Translation, Interpreting and Multimedia Services in Oakland, California. Info@CacaoRock.com

Here at CacaoRock we have been translating technical papers, accounting and financial texts, software, immigration certificates, adoption letters, books, movie scripts and official foreign documents for a long time. We even worked translating documents for the military and creating movie subtitles! What is so special about our English to Spanish translations? Our localization skills. Besides our accuracy, we are able to apply to these translations the neutralism of standard Spanish or specific Spanish-speaking countries. For more information about our rates, our previous work experience and how can we help you, contact us via email at Info@CacaoRock.com or visit our ProZ.com profile page.

Listen To CacaoRock Online Radio, our radio station!

 

Support This Radio Station!


Via
PayPal

 

We are on Instagram , Tumblr, and We also have music on 8tracks!

 

Sunday, November 18, 2007



(Swan Song, 1976, Re-released 2007)
Led Zeppelin, 1973. The biggest rock and roll act of the seventies, beloved by their fans and hated by the music critics. Capable of filling stadiums ad maximum summoning crowds starving for electric blues and out-of-their-bodies experiences. The supergroup, an acid electric blues band that freaked out the hippie crowd into the unknown, was on tour in the U.S. and played a night at the Madison Square Garden. The idea of the band and their producers was to create their own, twisted A Hard Day's Night. A tale of an angry manager, Peter Grant, arguing with a promoter about -what else- the division of the pie, in the meantime, the band would play and each of their four members would have a "video clip" section. Pretty cool! There was adventure, horses, ocultism, a hermit and even drag racing. But most important of it was the music, the soundtrack.

The world famous hotel trashers were called satanic, mischevious and even mediocre (this due to some poor performances around the 1973 tour) but they standed the generational test. Nowadays, more and more teenage kids want to listen the superb first four Led Zeppelin albums and at this moment, lots of them are trying the guitar intro of "Stairway To Heaven" for the first time. Around the globe.

So this remastered CD is made for the new generation of Zep fans and the teenagers like I was, 20 years ago, discovering the monstruous bass-guitar riff of "Dazed And Confused." A reminder that it's time for some of us to get rid of that mossy cassette copy. And hey! there are bonus tracks too! At last I can listen to the live version of "Since I've Been Loving You" that wasn't included in the first release of the soundtrack. It's Zeppelin during their druggiest and heaviest years.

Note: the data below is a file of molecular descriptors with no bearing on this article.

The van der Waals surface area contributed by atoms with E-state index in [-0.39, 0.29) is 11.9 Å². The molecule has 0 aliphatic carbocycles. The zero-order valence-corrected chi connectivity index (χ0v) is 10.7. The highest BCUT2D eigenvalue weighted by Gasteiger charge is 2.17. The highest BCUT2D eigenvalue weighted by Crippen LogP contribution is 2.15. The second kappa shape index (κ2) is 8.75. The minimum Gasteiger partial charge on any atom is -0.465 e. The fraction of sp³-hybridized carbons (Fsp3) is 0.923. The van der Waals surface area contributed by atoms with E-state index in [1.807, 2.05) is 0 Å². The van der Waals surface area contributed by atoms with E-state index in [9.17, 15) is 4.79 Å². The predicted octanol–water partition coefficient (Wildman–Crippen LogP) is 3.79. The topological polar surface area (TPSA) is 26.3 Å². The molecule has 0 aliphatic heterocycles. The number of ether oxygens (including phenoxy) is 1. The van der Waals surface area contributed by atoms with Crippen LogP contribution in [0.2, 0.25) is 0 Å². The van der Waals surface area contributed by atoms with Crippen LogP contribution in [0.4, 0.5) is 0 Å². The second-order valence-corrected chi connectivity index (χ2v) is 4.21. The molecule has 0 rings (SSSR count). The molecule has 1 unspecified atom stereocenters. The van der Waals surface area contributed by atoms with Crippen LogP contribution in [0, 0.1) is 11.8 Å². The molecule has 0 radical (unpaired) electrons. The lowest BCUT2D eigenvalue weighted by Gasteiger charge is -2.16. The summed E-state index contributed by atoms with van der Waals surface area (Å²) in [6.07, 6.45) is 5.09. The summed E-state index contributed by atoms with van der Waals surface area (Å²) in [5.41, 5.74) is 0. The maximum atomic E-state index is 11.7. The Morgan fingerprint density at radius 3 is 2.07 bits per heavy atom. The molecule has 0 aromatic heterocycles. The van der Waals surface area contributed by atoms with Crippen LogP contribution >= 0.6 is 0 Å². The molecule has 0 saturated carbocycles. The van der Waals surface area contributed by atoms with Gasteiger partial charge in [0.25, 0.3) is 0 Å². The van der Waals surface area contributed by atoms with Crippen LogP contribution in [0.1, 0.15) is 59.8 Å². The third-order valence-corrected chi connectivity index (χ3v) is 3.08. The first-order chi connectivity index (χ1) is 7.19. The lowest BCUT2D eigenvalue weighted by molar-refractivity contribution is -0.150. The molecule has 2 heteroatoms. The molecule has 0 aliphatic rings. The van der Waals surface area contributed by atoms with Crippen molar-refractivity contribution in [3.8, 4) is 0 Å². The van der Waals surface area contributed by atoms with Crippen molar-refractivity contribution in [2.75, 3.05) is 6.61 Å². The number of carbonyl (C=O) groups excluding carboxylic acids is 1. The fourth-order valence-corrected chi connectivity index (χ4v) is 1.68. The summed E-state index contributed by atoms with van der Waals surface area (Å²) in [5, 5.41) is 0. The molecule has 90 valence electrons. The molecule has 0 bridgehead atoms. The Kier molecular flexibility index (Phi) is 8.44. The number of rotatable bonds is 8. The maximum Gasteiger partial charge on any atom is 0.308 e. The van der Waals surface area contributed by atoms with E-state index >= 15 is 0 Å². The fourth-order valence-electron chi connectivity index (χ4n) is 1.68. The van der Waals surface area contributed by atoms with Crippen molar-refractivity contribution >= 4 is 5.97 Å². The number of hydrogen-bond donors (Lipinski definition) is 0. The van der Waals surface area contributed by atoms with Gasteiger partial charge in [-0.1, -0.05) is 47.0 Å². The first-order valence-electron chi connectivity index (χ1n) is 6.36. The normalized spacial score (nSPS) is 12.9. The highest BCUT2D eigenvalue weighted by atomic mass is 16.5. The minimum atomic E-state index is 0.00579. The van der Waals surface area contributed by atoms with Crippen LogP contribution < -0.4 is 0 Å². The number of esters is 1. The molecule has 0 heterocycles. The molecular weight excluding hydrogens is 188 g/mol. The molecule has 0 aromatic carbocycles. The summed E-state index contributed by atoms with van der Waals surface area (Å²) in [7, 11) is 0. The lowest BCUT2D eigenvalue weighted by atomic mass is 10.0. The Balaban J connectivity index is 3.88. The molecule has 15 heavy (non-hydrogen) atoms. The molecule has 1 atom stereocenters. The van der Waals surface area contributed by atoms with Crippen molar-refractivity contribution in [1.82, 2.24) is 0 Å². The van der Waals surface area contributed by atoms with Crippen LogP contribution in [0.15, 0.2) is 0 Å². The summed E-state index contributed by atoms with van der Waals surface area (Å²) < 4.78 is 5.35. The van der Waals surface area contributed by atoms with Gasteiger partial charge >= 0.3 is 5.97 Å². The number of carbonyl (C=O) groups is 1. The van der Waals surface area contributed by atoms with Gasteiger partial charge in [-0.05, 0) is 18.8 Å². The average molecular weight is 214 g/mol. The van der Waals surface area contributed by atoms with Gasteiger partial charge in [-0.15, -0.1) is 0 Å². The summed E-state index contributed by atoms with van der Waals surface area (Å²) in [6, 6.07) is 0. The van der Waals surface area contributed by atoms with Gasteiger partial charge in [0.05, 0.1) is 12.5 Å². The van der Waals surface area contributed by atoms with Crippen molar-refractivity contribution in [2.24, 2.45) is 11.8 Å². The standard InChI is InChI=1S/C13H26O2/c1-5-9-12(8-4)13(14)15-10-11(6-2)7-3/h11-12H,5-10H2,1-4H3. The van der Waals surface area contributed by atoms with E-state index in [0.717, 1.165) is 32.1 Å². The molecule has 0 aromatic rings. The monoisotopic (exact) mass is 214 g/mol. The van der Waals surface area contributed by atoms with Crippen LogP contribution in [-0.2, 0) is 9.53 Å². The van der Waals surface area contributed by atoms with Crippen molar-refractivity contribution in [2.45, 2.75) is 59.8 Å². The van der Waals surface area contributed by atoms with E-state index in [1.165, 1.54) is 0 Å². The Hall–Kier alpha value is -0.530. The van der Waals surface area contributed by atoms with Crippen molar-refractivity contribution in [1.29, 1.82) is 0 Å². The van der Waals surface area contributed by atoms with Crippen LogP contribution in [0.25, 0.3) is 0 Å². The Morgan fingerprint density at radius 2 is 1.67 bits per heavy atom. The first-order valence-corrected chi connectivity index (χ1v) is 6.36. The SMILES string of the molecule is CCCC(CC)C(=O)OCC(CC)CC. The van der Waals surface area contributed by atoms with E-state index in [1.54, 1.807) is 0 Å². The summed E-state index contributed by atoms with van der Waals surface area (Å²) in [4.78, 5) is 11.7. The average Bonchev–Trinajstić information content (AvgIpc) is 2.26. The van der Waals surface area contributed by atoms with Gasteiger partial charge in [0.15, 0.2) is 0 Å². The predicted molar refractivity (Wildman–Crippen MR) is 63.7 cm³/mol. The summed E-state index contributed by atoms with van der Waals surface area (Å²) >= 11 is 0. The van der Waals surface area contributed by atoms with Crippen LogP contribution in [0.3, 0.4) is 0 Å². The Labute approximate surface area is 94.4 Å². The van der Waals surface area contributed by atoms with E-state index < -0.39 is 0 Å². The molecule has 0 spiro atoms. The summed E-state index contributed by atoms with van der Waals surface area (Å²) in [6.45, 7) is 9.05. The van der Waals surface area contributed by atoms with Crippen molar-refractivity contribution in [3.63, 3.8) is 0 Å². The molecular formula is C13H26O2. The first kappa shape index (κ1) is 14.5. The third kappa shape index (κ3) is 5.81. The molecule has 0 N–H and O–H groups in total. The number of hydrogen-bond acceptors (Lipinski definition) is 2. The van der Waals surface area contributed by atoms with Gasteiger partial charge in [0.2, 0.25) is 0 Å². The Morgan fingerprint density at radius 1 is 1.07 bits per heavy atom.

Drummer John Bonham always was the key of the Zeppelin Sound. A gigantic and perfect drum playing offering Jimmy Page the field he needed to create an overwhelming, creative guitar sound. Robert Plant had the musical background he needed to chant his beautiful poetry and blues interpretations. The perfect Zeppelin moment for us happens on their debut album: The two blues tracks connected together: Willie Dixon's "You Shook Me" and Page's own "Dazed And Confused," which is performed on 27 minutes of metal psychedelia and allucination in the movie. Page plays the guitar with an arc!

The live album, with the bonus tracks or not, is a decent introduction for future Led Zeppelin fans that will carry the Classic Rock torch, a flame that is fading away faster each and every day. But, no worries, Atlantic keeps it by releasing Zep material every three or four years: The Song Remains The Same, How The West Was Won (2004), The BBC Sessions (2000), and just now, with Song Remains The Same, the Mothership anthology. There's so much Zeppelin out there in the music section of your favorite department store now that there's no excuse not to find at least a copy of Led Zeppelin IV. The one with the ballsy "Rock And Roll" in it.

Regarding the film, there's a collector's edition of the DVD available as well! this includes the film, remastered under the supervision of the band (I think it was Page only, since he's the mastering-producing buff of the three,) bonus footage, pictures, commentary, interviews, you name it. Enough to keep us classic rock fans and future music buffs entertained. With this DVD/CD and the upcoming London performance, It's pretty obvious Zep is looking into the future. Something other bands and acts from old should start doing. Hopefully, Led Zeppelin rehearsed enough and won't make a ridiculous scene like The Police last summer.






0 comments: